UVA's clinical nurse leader program, ranked second in the nation, allows those with at least a bachelor's degree in another field to enter into nursing. Many would not be able to give up their current jobs without the Conway Scholarship.
As the University of Virginia's first clinical nurse leader master's program celebrates its 10th year, a second transformative gift from Washington, D.C. philanthropists Joanne and Bill Conway will continue to diversify the program's student body through scholarship support while also fortifying its administrative and teaching base.
"The Conways are forging real, meaningful change in nursing," School of Nursing Dean Dorrie K. Fontaine said, "because they're bringing even more people to nursing who look like, talk like, and understand the patients they serve. Their steadfast support means our school's doors are open even wider than before, and this purposeful, thoughtful inclusion and diversity will ultimately benefit us all."
The Conway's new $5 million gift - which begins in 2018 and extends a gift bestowed in 2013 - furthers the couple's support of UVA's fast-track-to-nursing program for non-nurses entering the profession. Over five years, it will provide scholarships to more than 110 new nurses who will bring a range of skills and experience from outside the profession to the bedside, with a particular focus on students from underrepresented and minority groups, including men.
"Joanne and I are proud to continue to support the School of Nursing at UVA," Bill Conway said. "Our first gift worked out so well, and we are so proud of our existing scholars that we decided to make another gift, this time to support a fast track to nursing."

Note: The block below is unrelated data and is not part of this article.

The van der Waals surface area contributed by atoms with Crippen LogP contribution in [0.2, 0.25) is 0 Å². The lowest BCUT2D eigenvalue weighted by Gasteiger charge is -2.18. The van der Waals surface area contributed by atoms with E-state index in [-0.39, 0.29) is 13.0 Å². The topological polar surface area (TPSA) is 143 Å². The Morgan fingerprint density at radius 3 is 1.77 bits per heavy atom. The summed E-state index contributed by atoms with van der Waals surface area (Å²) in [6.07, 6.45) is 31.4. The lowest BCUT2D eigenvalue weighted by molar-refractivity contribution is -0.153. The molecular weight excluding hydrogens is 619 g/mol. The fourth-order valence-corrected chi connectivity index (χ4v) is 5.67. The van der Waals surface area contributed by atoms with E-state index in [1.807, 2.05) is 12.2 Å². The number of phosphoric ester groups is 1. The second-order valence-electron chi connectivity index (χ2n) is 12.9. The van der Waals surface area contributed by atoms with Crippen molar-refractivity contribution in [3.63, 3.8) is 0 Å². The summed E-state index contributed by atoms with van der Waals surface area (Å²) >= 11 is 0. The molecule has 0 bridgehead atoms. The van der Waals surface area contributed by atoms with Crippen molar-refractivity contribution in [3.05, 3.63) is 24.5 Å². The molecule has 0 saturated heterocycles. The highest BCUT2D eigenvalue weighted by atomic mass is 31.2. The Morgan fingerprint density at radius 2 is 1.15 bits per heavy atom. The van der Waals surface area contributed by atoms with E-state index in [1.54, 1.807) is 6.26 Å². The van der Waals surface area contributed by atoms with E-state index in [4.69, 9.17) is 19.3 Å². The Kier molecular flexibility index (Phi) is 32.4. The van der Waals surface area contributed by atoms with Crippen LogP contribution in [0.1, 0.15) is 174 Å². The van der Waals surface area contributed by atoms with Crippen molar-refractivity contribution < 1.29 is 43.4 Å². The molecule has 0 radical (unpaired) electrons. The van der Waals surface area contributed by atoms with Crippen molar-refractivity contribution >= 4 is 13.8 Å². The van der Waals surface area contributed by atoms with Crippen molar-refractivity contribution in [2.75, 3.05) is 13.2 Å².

UVA's CNL program, Virginia's first, is ranked No. 2 in the nation by U.S. News & World Report. Concurrent with their first year of academic courses, students immediately begin clinical rotations, with much of their near 1,000 hours of experience done in small groups and under the one-to-one mentorship of a veteran nurse preceptor.
CNLs graduate fully eligible to become entry-level nurses, though they tend to rise quickly into leadership and management positions due to their level of maturity and the experience they bring.
Nearly all CNL students come to nursing later in life, many after lengthy and distinguished careers in other fields. Many have families and are used to a steady paycheck, but as students, don't have access to undergraduate scholarships, cannot serve as teaching assistants, and don't have time for even part-time jobs. Even as UVA's program costs roughly half to a third as much as those at other top nursing schools, some CNL students graduate with between $40,000 and $50,000 in debt burden.
"As a father of two preschool-aged children, the stressors of changing careers and attending graduate school full-time were greatly reduced knowing that I wouldn't be faced with absolutely crippling debt upon graduation," said UVA pediatric nurse Ryan McFadden, who graduated from the program in 2015. "Though I still had to take out federal loans, my debt is half of what it would have been had I not received the Conway Scholarship."
The CNL program receives nearly three applications for every available spot, and currently includes more than a quarter of students who hail from underrepresented and minority groups. Additionally, the program enjoys strong participation from men, who make up nearly 19 percent of the program's student body, a figure that eclipses the national proportion of nurses who are male (9 percent).